Wednesday, March 25, 2009


Lately I've noticed how very helpful notes are - not just notes I've already taken, but the writing of notes itself. Here are situations, some more common than others, in which writing notes helps me:
  • To-do lists. I don't write large or ongoing to-do lists and keep them for weeks, but I find them helpful for a few tasks I need to do within a couple of days.
  • Breaking down a task. Sometimes when I'm not sure how to tackle something, or just can't quite get myself started, I can write it down in tiny steps and get kick-started that way.
  • Handling confusion. When I get confused about a problem - at school or work - writing out my questions and concerns (neatly, in complete sentences, slowly) is often surprisingly helpful. I will either get an answer to my problems or great insights about how to approach them. (The picture with this post is an example of some of this type of note-taking; I took these notes a few minutes ago and they have jump-started a task I had completely stalled at.)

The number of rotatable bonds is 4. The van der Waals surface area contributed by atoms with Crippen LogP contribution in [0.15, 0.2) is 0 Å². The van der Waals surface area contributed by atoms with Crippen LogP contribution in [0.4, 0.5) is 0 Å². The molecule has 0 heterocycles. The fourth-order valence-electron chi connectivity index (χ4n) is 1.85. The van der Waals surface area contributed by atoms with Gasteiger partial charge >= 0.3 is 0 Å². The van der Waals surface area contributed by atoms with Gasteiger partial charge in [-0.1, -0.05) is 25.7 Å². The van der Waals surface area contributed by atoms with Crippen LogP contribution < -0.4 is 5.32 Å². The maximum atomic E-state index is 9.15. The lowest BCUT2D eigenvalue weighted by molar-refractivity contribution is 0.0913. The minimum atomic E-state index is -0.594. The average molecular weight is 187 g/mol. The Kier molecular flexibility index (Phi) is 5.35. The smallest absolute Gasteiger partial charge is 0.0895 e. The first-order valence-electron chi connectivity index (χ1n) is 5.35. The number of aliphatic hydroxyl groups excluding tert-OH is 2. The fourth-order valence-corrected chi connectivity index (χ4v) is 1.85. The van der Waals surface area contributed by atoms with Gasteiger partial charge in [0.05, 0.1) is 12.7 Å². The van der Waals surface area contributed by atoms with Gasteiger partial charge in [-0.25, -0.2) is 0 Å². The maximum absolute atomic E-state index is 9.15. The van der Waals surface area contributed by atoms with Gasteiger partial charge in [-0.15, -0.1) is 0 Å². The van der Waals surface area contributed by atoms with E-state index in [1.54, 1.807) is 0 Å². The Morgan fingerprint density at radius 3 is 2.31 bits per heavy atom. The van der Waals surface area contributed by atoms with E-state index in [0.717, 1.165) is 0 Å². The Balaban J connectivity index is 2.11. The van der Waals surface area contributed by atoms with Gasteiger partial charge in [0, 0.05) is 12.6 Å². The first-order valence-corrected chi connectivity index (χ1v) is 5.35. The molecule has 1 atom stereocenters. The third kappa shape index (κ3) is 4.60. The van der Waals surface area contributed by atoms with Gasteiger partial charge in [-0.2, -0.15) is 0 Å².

• Reading difficult material. Recently, I've been trying to read some math journal articles. I decided that since I write down things like axioms and theorems when I take notes in class, I might as well directly copy them from journal articles as well. And guess what? It helps! A lot! I think the process of slowing down and being methodical makes me a lot more likely to understand material. I have also found this works wonders for reading math textbooks. It feels silly to copy out the exact lines of an example worked in the book, but it aids understanding immensely.
In general, I have found that all kinds of thinking tasks are aided by pencil and paper. I think I just find it much easier to concentrate on one thing at a time and work it out slowly and carefully if I am trying to create a written record at the same time.


Sally said...

Ditto on the math comment. I find this particularly helpful for examples in which steps have been left out, e.g. one line has morphed into the next through algebra, not due to something in the current section that I don't understand.

This is one reason I think the idea of the "paperless office" is both a stupid ideal and not going to happen until technology improves enough to have an effective substitute for writing stuff down to articulate your thoughts slowly. I don't think typing on a computer is a good substitute for this (though I find it sometimes a much easier way to write because it's so easy to erase the first 3 things that I hate and re-order the rest).

Debbie said...

I agree about typing, but I've found that I can proofread something I'm typing better than something I'm just trying to read carefully.